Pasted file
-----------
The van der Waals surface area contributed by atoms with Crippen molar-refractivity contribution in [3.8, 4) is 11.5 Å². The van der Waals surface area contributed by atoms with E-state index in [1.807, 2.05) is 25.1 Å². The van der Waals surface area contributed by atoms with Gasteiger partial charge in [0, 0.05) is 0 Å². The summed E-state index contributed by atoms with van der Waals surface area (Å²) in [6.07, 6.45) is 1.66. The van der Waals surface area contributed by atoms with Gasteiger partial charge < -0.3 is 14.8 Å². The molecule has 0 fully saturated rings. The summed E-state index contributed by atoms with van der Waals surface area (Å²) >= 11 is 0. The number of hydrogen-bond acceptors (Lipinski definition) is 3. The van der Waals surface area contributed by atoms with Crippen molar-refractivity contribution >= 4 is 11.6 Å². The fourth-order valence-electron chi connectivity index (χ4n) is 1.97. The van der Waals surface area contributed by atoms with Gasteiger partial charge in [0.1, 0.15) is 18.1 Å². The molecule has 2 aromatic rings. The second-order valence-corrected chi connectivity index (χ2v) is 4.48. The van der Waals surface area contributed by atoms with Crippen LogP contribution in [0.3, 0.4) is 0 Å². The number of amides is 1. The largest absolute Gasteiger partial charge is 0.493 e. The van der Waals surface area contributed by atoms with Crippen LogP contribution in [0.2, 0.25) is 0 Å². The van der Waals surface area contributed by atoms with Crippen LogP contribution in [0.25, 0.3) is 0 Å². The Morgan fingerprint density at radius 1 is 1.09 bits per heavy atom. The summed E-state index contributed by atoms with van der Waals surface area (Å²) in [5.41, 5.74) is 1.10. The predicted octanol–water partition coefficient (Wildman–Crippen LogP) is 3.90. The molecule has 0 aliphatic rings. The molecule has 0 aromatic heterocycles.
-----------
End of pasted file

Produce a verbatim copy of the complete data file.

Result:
The van der Waals surface area contributed by atoms with Crippen molar-refractivity contribution in [3.8, 4) is 11.5 Å². The van der Waals surface area contributed by atoms with E-state index in [1.807, 2.05) is 25.1 Å². The van der Waals surface area contributed by atoms with Gasteiger partial charge in [0, 0.05) is 0 Å². The summed E-state index contributed by atoms with van der Waals surface area (Å²) in [6.07, 6.45) is 1.66. The van der Waals surface area contributed by atoms with Gasteiger partial charge < -0.3 is 14.8 Å². The molecule has 0 fully saturated rings. The summed E-state index contributed by atoms with van der Waals surface area (Å²) >= 11 is 0. The number of hydrogen-bond acceptors (Lipinski definition) is 3. The van der Waals surface area contributed by atoms with Crippen molar-refractivity contribution >= 4 is 11.6 Å². The fourth-order valence-electron chi connectivity index (χ4n) is 1.97. The van der Waals surface area contributed by atoms with Gasteiger partial charge in [0.1, 0.15) is 18.1 Å². The molecule has 2 aromatic rings. The second-order valence-corrected chi connectivity index (χ2v) is 4.48. The van der Waals surface area contributed by atoms with Crippen LogP contribution in [0.3, 0.4) is 0 Å². The number of amides is 1. The largest absolute Gasteiger partial charge is 0.493 e. The van der Waals surface area contributed by atoms with Crippen LogP contribution in [0.2, 0.25) is 0 Å². The van der Waals surface area contributed by atoms with Crippen LogP contribution in [0.25, 0.3) is 0 Å². The Morgan fingerprint density at radius 1 is 1.09 bits per heavy atom. The summed E-state index contributed by atoms with van der Waals surface area (Å²) in [5.41, 5.74) is 1.10. The predicted octanol–water partition coefficient (Wildman–Crippen LogP) is 3.90. The molecule has 0 aliphatic rings. The molecule has 0 aromatic heterocycles.